August 03, 2021

Though US Rowing may have missed the podium this year, they still have reason to be proud: 1) They are some of the most elite athletes in the world; and 2) They receive injury-prevention and medical care by some of the best physicians in the world. 

Washington University Orthopedics is proud, too, to be home of one such US Olympic physician, Eric Carson, MD – professor and sports medicine specialist at Washington University Orthopedics. 

Dr. Carson is one of two orthopedic surgery consultants on the US Rowing Medical Commission, supporting both the men’s and women’s team – from the junior’s national team (18 years and younger), to the under-23 team, to the senior national teams. Dr. Carson and his colleagues also support the Paralympics rowing teams.

So how does one become an Olympic physician? It started when Dr. Carson was a fellow at Hospital for Special Surgery in New York, NY. His mentor, Jo Hannafin, MD, PhD, rowed on the U.S. Rowing national team in the Olympics, and was, at the time, the senior physician consultant for the team. After completing his fellowship, Dr. Carson established a practice at the University of Virginia and happened to be assigned to cover the women’s varsity rowing team: a nationally-ranked program with many members on the senior national and under-23 teams.  

“For me, new to the sport, there were many strange injuries in these young, exclusive rowing athletes. Injuries like rib stress fractures and overuse injuries of the upper extremity,” recalls Carson. “I would call Dr. Hannifan on a regular basis, since my only exposure to rowing was the famous race, Head of the Charles, in Boston during my residency. Suffice it to say, she talked me through these different and unique sporting injuries.”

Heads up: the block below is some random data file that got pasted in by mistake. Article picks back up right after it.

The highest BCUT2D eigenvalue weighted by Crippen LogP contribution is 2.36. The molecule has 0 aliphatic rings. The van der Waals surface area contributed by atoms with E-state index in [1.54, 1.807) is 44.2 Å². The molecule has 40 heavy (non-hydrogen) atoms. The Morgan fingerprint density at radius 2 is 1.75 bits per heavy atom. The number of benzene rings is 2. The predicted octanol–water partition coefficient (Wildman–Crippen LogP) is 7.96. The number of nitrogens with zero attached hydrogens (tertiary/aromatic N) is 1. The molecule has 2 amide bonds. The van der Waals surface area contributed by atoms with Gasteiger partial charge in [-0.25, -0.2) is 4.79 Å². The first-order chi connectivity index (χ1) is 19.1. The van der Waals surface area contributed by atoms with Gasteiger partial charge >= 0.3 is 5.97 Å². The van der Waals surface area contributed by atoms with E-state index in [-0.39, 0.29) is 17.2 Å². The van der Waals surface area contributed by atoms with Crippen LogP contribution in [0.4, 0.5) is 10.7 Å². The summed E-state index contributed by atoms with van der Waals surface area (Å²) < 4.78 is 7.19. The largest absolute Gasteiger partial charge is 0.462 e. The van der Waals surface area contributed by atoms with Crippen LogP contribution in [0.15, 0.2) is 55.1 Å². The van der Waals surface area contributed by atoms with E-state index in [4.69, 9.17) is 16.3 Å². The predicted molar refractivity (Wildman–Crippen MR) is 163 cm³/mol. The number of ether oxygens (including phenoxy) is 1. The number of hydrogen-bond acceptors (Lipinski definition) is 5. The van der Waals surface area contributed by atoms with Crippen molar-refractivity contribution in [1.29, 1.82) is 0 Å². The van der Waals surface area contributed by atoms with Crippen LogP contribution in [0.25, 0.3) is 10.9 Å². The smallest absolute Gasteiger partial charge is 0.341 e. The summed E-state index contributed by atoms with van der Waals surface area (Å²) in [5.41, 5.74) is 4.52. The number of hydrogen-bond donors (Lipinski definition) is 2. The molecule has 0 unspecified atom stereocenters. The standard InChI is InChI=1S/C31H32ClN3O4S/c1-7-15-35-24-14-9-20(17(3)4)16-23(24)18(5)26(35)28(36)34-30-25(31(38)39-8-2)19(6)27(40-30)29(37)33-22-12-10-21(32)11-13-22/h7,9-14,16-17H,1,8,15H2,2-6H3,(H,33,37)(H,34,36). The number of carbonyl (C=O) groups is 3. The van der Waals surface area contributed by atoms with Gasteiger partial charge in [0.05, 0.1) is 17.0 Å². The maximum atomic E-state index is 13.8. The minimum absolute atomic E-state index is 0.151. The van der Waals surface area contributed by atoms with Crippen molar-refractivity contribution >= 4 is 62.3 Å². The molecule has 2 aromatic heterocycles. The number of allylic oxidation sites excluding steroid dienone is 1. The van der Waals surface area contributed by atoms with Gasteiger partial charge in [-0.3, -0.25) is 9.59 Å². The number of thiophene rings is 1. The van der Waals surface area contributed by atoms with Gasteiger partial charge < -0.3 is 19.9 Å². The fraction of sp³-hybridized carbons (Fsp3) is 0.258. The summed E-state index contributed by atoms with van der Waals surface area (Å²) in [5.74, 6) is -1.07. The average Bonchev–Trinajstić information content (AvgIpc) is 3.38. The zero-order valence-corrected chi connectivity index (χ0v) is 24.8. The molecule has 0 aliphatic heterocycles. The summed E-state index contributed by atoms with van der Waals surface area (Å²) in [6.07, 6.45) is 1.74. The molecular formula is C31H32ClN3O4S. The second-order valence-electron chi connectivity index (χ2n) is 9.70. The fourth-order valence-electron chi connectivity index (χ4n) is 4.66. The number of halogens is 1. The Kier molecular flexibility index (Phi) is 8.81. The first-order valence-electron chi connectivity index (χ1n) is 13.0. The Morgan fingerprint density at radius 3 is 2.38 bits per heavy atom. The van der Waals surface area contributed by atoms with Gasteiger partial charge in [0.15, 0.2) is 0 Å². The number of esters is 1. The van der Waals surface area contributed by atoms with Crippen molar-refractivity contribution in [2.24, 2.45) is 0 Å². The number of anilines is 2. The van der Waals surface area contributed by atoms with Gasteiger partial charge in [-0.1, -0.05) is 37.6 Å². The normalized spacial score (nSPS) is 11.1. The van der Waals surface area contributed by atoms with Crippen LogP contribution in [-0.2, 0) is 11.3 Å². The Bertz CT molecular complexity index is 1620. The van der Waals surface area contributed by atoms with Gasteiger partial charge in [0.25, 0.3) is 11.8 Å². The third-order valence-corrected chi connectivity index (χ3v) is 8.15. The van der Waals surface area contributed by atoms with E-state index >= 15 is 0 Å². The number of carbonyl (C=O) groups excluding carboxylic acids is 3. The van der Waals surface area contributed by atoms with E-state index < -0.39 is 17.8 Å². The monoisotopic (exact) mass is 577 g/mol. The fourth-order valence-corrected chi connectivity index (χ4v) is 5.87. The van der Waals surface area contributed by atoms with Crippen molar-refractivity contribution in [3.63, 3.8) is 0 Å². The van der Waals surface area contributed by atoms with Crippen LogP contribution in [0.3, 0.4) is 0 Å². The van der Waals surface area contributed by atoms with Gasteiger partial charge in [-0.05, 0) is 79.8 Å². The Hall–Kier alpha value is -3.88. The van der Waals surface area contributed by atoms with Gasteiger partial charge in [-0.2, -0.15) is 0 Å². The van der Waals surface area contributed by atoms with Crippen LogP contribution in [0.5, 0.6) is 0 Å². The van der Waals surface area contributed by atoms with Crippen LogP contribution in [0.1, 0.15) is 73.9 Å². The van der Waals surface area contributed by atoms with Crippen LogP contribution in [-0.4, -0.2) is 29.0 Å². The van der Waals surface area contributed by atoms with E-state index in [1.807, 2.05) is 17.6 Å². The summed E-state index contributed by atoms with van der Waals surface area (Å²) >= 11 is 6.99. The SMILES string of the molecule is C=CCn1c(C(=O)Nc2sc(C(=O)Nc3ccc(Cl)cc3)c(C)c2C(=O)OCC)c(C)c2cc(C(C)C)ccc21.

Dr. Carson continued to seek consult with Dr. Hannafin, until one day she told him “You have plenty of knowledge about rowing injuries. I would love to have you assist with our national teams.” 

Since joining the US Rowing Medical Commission, some of his favorite experiences involve traveling to remote places like Belarus, Poland and Bulgaria with the national teams. Dr. Carson is currently based in St. Louis and he continues to serve on the US Rowing Medical Commission, traveling to international events about twice a year. He also continues to write policy and conduct clinical and injury-prevention research on rowers.

Though Dr. Carson did not accompany the team to Tokyo for this year’s 2021 Olympics, he did attend the Games in Atlanta in 1996. With eight physicians on the Medical Commission, they rotate the honor of Games attendance…but you may just catch him in Paris in a few years.

Learn more about Dr. Carson and the work he's doing to make orthopedics a more diverse and inclusive specialty.

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